Characteristics of Genetic Material

Life is characterized by tremendous diversity, but the coding instructions of all living organisms are written in the same genetic language — that of nucleic acids. Surprisingly, the idea that genes are made of nucleic acids was not widely accepted until after 1950. This late recognition of the role of nucleic acids in genetics resulted principally from a lack of knowledge about the structure of deoxyribonucleic acid (DNA). Until the structure of DNA was fully elucidated, it wasn't clear how DNA could store and transmit genetic information. Even before nucleic acids were identified as the genetic material, biologists recognized that, whatever the nature of genetic material, it must possess three important characteristics.

1. Genetic material must contain complex information.

First and foremost, the genetic material must be capable of storing large amounts of information—instructions for all the traits and functions of an organism. This information must have the capacity to vary, because different species and even individual members of a species differ in their genetic makeup. At the same time, the genetic material must be stable, because most alterations to the genetic instructions (mutations) are likely to be detrimental.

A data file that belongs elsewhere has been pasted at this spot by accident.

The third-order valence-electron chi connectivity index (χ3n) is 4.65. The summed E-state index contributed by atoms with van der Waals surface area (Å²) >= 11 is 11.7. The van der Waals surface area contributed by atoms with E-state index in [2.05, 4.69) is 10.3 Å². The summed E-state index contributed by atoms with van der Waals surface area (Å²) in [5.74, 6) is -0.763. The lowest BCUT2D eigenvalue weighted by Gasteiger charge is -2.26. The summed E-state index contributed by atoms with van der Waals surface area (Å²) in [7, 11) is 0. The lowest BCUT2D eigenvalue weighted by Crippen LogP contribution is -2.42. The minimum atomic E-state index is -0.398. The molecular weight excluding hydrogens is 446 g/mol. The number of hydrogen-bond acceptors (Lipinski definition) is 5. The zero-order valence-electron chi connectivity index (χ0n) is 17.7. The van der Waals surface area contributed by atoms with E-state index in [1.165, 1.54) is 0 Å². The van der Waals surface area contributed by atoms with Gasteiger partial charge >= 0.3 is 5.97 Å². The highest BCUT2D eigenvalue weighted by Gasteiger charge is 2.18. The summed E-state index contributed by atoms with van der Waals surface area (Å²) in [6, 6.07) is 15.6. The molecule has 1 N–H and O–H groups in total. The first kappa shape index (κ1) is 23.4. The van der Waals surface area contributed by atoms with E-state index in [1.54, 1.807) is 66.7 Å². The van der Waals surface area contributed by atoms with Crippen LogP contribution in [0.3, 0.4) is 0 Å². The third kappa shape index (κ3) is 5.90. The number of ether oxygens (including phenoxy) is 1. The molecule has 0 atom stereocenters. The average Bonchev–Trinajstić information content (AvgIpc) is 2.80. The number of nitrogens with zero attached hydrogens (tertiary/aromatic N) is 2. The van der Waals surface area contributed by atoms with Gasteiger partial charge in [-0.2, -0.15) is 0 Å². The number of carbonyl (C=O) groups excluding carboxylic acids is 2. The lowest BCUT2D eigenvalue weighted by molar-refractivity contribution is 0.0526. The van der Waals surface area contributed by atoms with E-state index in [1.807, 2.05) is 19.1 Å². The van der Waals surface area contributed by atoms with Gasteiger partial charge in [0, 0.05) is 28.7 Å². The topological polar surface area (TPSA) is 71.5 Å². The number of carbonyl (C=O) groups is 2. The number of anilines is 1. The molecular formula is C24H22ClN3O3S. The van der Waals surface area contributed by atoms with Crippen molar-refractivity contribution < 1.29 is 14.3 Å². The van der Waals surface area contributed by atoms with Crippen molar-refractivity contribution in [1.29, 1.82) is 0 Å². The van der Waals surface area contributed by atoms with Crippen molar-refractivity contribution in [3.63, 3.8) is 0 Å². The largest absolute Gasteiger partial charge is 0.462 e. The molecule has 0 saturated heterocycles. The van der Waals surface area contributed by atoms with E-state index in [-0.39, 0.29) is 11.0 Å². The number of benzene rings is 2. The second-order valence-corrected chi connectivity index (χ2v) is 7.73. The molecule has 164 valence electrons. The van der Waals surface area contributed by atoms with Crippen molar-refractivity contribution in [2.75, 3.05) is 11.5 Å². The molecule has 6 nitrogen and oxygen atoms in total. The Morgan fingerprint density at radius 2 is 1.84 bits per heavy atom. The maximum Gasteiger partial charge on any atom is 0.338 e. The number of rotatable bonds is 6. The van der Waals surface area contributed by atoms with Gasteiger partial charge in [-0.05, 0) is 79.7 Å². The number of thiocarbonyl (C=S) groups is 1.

2. Genetic material must replicate faithfully. A second necessary feature is that genetic material must have the capacity to be copied accurately. Every organism begins life as a single cell, which must undergo billions of cell divisions to produce a complex, multicellular creature like yourself. At each cell division, the genetic instructions must be transmitted to descendent cells with great accuracy. When organisms reproduce and pass genes to their progeny, the coding instructions must be copied with fidelity.

3. Genetic material must encode phenotype. The genetic material (the genotype) must have the capacity to "code for" (determine) traits (the phenotype). The product of a gene is often a protein; so there must be a mechanism for genetic instructions to be translated into the amino acid sequence of a protein. __ *

Concepts 9

The genetic material must be capable of carrying large amounts information, replicating faithfully, and translating its coding instructions into phenotypes.

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